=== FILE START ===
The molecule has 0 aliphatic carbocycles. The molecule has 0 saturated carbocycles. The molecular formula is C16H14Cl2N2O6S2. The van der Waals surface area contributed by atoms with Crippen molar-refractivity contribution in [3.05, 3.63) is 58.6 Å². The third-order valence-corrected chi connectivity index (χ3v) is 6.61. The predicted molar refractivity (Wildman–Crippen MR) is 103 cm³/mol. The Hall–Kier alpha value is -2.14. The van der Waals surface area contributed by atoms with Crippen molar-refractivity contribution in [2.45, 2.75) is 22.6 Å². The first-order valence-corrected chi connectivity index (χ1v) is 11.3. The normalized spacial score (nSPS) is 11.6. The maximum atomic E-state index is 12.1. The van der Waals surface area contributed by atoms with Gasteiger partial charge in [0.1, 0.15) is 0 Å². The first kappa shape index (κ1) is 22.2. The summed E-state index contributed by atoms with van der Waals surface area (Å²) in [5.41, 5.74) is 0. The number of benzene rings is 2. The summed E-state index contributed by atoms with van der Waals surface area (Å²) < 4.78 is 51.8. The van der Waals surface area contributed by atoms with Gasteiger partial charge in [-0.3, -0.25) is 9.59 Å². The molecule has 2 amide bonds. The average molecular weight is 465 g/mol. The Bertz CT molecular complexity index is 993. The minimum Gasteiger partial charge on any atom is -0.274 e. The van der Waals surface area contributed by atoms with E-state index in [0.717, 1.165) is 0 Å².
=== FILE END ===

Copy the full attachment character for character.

The molecule has 0 aliphatic carbocycles. The molecule has 0 saturated carbocycles. The molecular formula is C16H14Cl2N2O6S2. The van der Waals surface area contributed by atoms with Crippen molar-refractivity contribution in [3.05, 3.63) is 58.6 Å². The third-order valence-corrected chi connectivity index (χ3v) is 6.61. The predicted molar refractivity (Wildman–Crippen MR) is 103 cm³/mol. The Hall–Kier alpha value is -2.14. The van der Waals surface area contributed by atoms with Crippen molar-refractivity contribution in [2.45, 2.75) is 22.6 Å². The first-order valence-corrected chi connectivity index (χ1v) is 11.3. The normalized spacial score (nSPS) is 11.6. The maximum atomic E-state index is 12.1. The van der Waals surface area contributed by atoms with Gasteiger partial charge in [0.1, 0.15) is 0 Å². The first kappa shape index (κ1) is 22.2. The summed E-state index contributed by atoms with van der Waals surface area (Å²) in [5.41, 5.74) is 0. The number of benzene rings is 2. The summed E-state index contributed by atoms with van der Waals surface area (Å²) < 4.78 is 51.8. The van der Waals surface area contributed by atoms with Gasteiger partial charge in [-0.3, -0.25) is 9.59 Å². The molecule has 2 amide bonds. The average molecular weight is 465 g/mol. The Bertz CT molecular complexity index is 993. The minimum Gasteiger partial charge on any atom is -0.274 e. The van der Waals surface area contributed by atoms with E-state index in [0.717, 1.165) is 0 Å².